Download Curriculum Vitae

Venkatesh Aiyagari, M.D., is a Professor in the Departments of Neurological Surgery and Neurology at UT Southwestern Medical Center. 

A specialist in the neurocritical care of inpatients, Dr. Aiyagari serves as Chief of the Division of Neurocritical Care.

He is certified in neurocritical care by the United Council for Neurologic Subspecialties and in neurology and vascular neurology by the American Board of Psychiatry and Neurology.

Dr. Aiyagari’s research interests include blood pressure management in stroke, quality improvement in neurocritical care, and sodium management in neurological disorders. He has published scores of journal articles, abstracts, and book chapters.

He is a Fellow of the American Heart Association Stroke Council and a Diplomate of the American Board of Psychiatry and Neurology.

Prior to joining the UT Southwestern faculty in 2012, Dr. Aiyagari served as a tenured Associate Professor of neurology and Co-Director of neurocritical care in the Department of Neurology and Rehabilitation at the University of Illinois.

Dr. Aiyagari earned his medical degree at Calcutta Medical College and Hospitals. He completed two neurology residencies, one at the National Institute of Mental Health and Neurosciences, Bangalore, India and another at New York University Medical Center – serving as chief resident his final year – and a fellowship in neurology/neurosurgery intensive care at Washington University School of Medicine.

He serves on the editorial board of Frontiers in Hospitalist Neurology and as an ad hoc reviewer for journals that include JAMA NeurologyJournal of Critical CareNeurologyNeurocritical CareStroke, and Critical Care Medicine.

He is a member of professional organizations that include the American Academy of Neurology, Society of Critical Care Medicine, and Neurocritical Care Society.

Meet Dr. Aiyagari

As a neurocritical care specialist, Venkatesh Aiyagari, M.D., brings together expertise in neurology and critical care medicine – a combination that allows him to provide the best care for people with life-threatening conditions of the brain, spinal cord, and nerves.

“In most intensive care units, the intensivists who care for patients generally don’t have a neurology background, so they don’t have a complete understanding of these diseases,” Dr. Aiyagari says.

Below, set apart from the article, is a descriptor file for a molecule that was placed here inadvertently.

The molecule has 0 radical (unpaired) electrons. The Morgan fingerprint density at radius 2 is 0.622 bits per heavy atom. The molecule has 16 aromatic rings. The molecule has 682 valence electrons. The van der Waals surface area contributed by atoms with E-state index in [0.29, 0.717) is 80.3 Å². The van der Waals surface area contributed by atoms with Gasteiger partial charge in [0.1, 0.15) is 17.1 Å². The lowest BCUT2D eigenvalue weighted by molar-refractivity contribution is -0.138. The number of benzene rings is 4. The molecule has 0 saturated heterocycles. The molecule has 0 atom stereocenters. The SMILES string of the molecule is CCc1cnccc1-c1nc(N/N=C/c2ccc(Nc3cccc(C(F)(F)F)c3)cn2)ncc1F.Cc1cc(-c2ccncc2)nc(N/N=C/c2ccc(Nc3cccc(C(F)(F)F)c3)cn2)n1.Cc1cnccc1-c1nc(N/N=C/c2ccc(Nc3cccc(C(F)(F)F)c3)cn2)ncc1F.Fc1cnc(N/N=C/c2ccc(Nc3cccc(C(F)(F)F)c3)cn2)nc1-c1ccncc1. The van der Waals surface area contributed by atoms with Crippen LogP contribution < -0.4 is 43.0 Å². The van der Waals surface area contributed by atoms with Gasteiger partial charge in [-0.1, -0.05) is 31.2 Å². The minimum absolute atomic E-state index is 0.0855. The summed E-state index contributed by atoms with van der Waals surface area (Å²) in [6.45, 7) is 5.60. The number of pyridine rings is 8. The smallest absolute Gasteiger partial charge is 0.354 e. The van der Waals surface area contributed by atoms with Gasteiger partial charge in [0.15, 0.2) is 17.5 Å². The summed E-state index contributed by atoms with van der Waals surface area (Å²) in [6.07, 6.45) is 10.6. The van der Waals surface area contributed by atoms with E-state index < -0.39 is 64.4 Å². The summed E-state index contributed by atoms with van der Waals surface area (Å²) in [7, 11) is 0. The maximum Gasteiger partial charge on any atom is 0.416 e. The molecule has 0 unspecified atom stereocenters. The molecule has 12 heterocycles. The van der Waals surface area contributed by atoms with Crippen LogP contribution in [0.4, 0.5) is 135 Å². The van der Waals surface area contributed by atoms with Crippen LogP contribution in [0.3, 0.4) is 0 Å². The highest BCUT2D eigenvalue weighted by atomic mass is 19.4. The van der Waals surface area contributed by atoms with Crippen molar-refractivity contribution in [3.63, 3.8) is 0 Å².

Dr. Aiyagari leads UT Southwestern Medical Center’s highly specialized Division of Neurocritical Care, which includes seven physicians all trained in both neurology and critical care. They treat conditions ranging from severe stroke, uncontrolled seizures, and ruptured cerebral aneurysms to acute brain and spinal cord injuries and diseases such as encephalitis, myasthenia gravis, and meningitis.

“We all understand neurological and neurosurgical diseases very well,” he says. “And because we’re also trained in critical care, the care we provide is specifically tailored for ICU patients with disorders involving the brain.”

The Neuroscience Intensive Care Unit at UT Southwestern’s Zale Lipshy Pavilion – William P. Clements Jr. University Hospital is one of the largest facilities of its kind in Texas.

The unit offers a range of state-of-the-art services, including 24-hour video EEG monitoring, end-tidal CO2 monitoring, noninvasive cardiac monitoring, intracranial pressure monitoring, bronchoscopy, and ultrasonography.

“We care for many patients who have been referred by nearby ICU doctors and other physicians who need advanced expertise in neurocritical care that they aren’t equipped to provide,” Dr. Aiyagari says.

Patients receive comprehensive care thanks to the multidisciplinary approach the team employs. Specialists include nurses trained in Neurocritical care, respiratory therapists, a pharmacist, and a dietician, as well as neurosurgeons, occupational and physical therapists, and speech pathologists.

Combining their expertise and experience, Dr. Aiyagari and his colleagues are able to improve the conditions of a number of the critically ill patients they care for.

“Many of our patients who were initially quite sick do get better, and some come back and visit us, walking and talking,” he says. “It’s important to remember that just because someone is in the Neuro ICU it doesn’t mean that he or she can’t improve significantly.”

See More

Education & Training
  • Fellowship - Washington University School of Medicine (1998-2000), Neurocritical Care
  • Residency - New York University School of Medicine (1995-1998), Neurology
  • Internship - The Brooklyn Hospital Center (1994-1995), Internal Medicine
  • Residency - National Institute of Mental Health & Neuro Sciences (1987-1992), Neurology
  • Medical School - Calcutta Medical College and Hospitals (1980-1986)
Honors & Awards
  • Lifesaving Partners Award, Gift of Hope (Organ & Tissue Donor Network) 2012
  • John S. Garvin MD Teacher of the Year Award, Department of Neurology, University of Illinois at Chicago 2006
Books & Publications
  • Quality improvement in neurocritical care
  • Blood pressure management in stroke

Clinical Focus

  • Neuro-Critical Care

See More

Q&A by Dr. Aiyagari